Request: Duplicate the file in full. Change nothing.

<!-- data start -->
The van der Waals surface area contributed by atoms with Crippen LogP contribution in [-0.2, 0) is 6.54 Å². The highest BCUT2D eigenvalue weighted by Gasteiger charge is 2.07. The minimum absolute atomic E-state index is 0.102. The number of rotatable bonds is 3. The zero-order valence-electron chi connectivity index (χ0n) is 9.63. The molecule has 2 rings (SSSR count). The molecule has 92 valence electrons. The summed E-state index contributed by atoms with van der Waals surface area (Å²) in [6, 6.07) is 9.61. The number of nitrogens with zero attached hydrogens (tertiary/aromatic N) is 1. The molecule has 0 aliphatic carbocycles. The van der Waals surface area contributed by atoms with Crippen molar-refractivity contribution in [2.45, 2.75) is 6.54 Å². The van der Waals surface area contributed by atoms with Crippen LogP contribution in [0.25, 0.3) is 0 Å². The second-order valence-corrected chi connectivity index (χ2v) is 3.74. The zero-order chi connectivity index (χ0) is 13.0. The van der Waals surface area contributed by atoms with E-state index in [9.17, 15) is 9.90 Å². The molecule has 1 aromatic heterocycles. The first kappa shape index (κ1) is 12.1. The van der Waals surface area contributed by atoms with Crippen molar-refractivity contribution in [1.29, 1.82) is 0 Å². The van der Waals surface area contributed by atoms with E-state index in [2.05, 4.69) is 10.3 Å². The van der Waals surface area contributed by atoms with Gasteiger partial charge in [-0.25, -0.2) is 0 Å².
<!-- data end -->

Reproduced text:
The van der Waals surface area contributed by atoms with Crippen LogP contribution in [-0.2, 0) is 6.54 Å². The highest BCUT2D eigenvalue weighted by Gasteiger charge is 2.07. The minimum absolute atomic E-state index is 0.102. The number of rotatable bonds is 3. The zero-order valence-electron chi connectivity index (χ0n) is 9.63. The molecule has 2 rings (SSSR count). The molecule has 92 valence electrons. The summed E-state index contributed by atoms with van der Waals surface area (Å²) in [6, 6.07) is 9.61. The number of nitrogens with zero attached hydrogens (tertiary/aromatic N) is 1. The molecule has 0 aliphatic carbocycles. The van der Waals surface area contributed by atoms with Crippen molar-refractivity contribution in [2.45, 2.75) is 6.54 Å². The van der Waals surface area contributed by atoms with Crippen LogP contribution in [0.25, 0.3) is 0 Å². The second-order valence-corrected chi connectivity index (χ2v) is 3.74. The zero-order chi connectivity index (χ0) is 13.0. The van der Waals surface area contributed by atoms with E-state index in [9.17, 15) is 9.90 Å². The molecule has 1 aromatic heterocycles. The first kappa shape index (κ1) is 12.1. The van der Waals surface area contributed by atoms with Crippen molar-refractivity contribution in [1.29, 1.82) is 0 Å². The van der Waals surface area contributed by atoms with E-state index in [2.05, 4.69) is 10.3 Å². The van der Waals surface area contributed by atoms with Gasteiger partial charge in [-0.25, -0.2) is 0 Å².